Interest in microinsurance is growing as governments and businesses are recognising the need for these products mainly after Covid-19 and climate related catastrophes, this situation has created a great opportunity for re/insurers to diversify their risk portfolios, said Katharine Pulvermacher, executive director of the Microinsurance Network.
In an interview with Reinsurance News, Pulvermacher said she has started to see a growing interest in microinsurance as people have realised that catastrophic events like the Covid-19 pandemic or the earthquakes in Turkey can bring life to a halt and be difficult to recover from its aftermath.
“I think that we are at quite a special tipping point. I’ve been seeing this growth of awareness partly from Covid, partly from climate impact, from climate change, that we need to act and really accelerate the pace of change with respect to rolling insurance out into markets where penetration is very often less than 3%,” said Pulvermacher.
“There is more interest in initiatives like the African College For Insurance And Social Protection, there is continuing strong growth in our own membership, as well as growth and interest from the media. Countries are also organising microinsurance events, when before they might have been regional events, while closing the protection gap has been a theme of important mainstream conferences globally.
“I see this gathering of energy and momentum, and it is this kind of momentum that you need in order to drive real meaningful change.”
As the realisation of bringing re/insurance to places with low penetration grows, there is also a growing recognition that solutions of different sizes that fit different scenarios need to be found.
This recognition has come as people are increasingly realising what is not insured, not only in low income countries, but in Asia or Europe too, where wealthier countries have been hit with floods, for example.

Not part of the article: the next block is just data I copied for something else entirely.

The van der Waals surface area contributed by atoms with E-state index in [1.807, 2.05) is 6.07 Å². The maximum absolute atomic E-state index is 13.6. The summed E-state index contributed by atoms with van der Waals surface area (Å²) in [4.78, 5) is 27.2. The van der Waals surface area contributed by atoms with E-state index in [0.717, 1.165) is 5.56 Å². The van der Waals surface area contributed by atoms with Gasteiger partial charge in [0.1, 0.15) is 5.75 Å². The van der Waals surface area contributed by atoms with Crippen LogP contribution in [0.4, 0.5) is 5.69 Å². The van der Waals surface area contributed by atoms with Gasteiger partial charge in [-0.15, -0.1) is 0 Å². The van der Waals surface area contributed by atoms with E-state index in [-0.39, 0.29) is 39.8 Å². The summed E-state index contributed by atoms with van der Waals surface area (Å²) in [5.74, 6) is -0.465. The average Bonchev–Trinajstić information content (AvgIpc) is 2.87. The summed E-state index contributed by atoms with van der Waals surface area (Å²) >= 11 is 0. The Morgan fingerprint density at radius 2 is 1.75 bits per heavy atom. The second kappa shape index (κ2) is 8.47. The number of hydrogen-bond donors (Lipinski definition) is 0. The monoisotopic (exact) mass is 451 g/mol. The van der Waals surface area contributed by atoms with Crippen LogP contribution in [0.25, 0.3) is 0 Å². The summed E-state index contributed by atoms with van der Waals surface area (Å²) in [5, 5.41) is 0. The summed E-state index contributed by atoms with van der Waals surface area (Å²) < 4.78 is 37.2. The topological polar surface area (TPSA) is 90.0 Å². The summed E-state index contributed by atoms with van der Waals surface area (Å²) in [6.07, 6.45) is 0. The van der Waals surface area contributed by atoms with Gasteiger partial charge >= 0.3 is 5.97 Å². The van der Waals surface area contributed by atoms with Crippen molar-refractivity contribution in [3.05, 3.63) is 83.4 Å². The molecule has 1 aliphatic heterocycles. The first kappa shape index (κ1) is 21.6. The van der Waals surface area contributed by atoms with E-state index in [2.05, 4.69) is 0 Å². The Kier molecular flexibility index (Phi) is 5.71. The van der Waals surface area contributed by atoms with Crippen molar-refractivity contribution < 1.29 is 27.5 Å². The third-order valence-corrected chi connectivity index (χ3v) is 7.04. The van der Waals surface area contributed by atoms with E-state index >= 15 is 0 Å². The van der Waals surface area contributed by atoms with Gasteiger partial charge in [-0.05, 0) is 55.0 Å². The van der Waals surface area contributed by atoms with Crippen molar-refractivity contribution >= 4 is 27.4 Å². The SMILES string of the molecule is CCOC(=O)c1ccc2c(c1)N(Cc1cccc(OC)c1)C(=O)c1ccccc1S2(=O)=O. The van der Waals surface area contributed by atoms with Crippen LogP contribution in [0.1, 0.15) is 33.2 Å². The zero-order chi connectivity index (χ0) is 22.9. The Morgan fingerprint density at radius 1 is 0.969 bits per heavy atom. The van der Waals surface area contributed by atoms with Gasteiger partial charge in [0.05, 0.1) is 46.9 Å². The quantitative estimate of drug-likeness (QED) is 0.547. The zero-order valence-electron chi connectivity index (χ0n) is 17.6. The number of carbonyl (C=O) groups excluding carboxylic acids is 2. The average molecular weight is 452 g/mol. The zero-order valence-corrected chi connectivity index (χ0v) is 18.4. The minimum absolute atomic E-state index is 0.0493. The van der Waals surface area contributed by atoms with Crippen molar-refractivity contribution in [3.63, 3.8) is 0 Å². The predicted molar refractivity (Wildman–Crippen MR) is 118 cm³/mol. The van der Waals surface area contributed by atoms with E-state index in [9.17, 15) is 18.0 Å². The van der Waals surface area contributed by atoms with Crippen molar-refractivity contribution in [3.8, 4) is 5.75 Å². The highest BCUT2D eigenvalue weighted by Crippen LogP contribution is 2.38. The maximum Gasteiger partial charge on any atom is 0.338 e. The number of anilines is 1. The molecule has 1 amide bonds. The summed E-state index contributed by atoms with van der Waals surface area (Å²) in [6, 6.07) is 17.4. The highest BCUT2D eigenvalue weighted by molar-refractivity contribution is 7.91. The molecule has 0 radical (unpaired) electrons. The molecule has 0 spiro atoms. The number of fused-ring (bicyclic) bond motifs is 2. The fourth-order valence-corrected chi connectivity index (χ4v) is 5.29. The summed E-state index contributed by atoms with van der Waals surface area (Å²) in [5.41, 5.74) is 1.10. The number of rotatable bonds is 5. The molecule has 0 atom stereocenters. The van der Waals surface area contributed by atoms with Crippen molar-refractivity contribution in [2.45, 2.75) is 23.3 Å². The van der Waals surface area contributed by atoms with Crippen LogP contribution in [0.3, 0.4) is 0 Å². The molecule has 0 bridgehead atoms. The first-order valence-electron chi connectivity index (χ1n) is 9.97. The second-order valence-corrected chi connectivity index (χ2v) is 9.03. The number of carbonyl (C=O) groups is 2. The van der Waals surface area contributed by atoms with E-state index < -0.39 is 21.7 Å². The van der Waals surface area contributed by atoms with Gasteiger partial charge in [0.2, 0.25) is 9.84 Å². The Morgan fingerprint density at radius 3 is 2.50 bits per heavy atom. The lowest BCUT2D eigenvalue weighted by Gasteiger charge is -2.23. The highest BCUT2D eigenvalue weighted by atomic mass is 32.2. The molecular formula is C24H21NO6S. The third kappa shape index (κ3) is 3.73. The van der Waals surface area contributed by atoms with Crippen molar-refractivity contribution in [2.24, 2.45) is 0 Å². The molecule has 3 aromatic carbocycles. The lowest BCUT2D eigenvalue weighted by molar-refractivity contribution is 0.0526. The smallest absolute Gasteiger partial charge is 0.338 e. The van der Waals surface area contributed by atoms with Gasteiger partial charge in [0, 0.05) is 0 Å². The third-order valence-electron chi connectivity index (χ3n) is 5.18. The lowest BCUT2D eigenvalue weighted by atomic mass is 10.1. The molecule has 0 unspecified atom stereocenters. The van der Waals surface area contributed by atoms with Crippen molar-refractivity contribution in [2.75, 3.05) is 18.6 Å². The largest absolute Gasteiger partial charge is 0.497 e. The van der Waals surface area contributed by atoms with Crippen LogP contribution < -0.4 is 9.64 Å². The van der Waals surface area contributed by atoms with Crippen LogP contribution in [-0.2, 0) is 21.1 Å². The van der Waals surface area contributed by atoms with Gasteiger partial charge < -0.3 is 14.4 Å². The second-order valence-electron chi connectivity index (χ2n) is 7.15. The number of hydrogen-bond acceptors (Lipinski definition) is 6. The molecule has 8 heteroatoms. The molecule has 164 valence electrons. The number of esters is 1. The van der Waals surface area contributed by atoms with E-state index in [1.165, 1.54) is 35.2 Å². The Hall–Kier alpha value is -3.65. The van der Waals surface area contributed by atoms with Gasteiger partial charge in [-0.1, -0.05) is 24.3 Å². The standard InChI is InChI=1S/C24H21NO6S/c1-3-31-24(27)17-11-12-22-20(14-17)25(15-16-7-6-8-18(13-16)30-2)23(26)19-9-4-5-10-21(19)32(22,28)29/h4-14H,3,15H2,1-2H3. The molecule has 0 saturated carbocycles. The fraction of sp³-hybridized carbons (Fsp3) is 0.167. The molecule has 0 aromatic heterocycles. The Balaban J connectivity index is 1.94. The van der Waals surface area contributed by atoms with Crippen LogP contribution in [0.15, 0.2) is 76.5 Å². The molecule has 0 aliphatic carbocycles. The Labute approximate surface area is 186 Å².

“There is also a realisation that this has to be about reducing and managing risk, not just about transferring risk, because at the end, that becomes counterproductive,” she added. “A simple analogy is the origin of insurance with the shipbuilders, they wouldn’t send, knowingly, a ship through a storm if they could avoid it or if it wasn’t seaworthy.”
It is with this background that Pulvermacher believes that there is in microinsurance a great opportunity for re/insurers to diversify their risk portfolios.
“I think that if you’re a reinsurer and you’re looking for future growth, not in the next month but five, ten or twenty years, you’re going to get that growth from the insurance sector growing,” Pulvermacher highlighted.
“And if you’re going to really diversify that risk portfolio, you also want to think in terms of the countries that have different risk profiles, exposure to different types of risk.”
This growth in insurance also includes microinsurance, as its potential market is large, taking in consideration all those countries with low insurance penetration, according to Pulvermacher.
“When you look at a map, for example Swiss Re’s Sigma Explorer, you can see all the blanks on countries where they don’t have data from. Why? Because those insurers are not listed, there are no publicly available reports, and this typically means that the market is not mature in that area,” said the executive director.
“That’s looking at it in terms of the maturity of the sector taken as an indicator. Then you could also look at it from a different point of view, which is if you look at the world income distribution.
“The poor areas are where people are living on less than $2 a day, and it’s around one or two billion people, which sounds like a lot, but there’s about 8 billion people on the planet. Then you have the wealthy on the opposite side and sitting in the middle you’ve got around 5 billion people that are emerging customers living on $2 to $20 a day.
“That is a massive market,” she highlighted, “There is a massive opportunity out there, and that is where the growth will come from.”
Pulvermacher noted that the Microinsurance Network has been able to identify that only about 8% of those in the middle are using any kind of insurance.
She said: “If we buy into the hypothesis that an effective insurance sector brings around economic stability and resilience, and that it promotes economic stability and growth,” she added, “it’s like an underlying foundation, by helping the middle class to emerge, by helping to reduce vulnerabilities and improve resilience and stability, everybody benefits.
“It’s hard not to think of an upside and from taking a very strategic kind of systemic view of things, if a reinsurer is looking at what is the future of the sector? What is the future of my firm? Where is the growth going to come from?
“You would think they want to be investing downstream to make this change happen and make it sustainable.”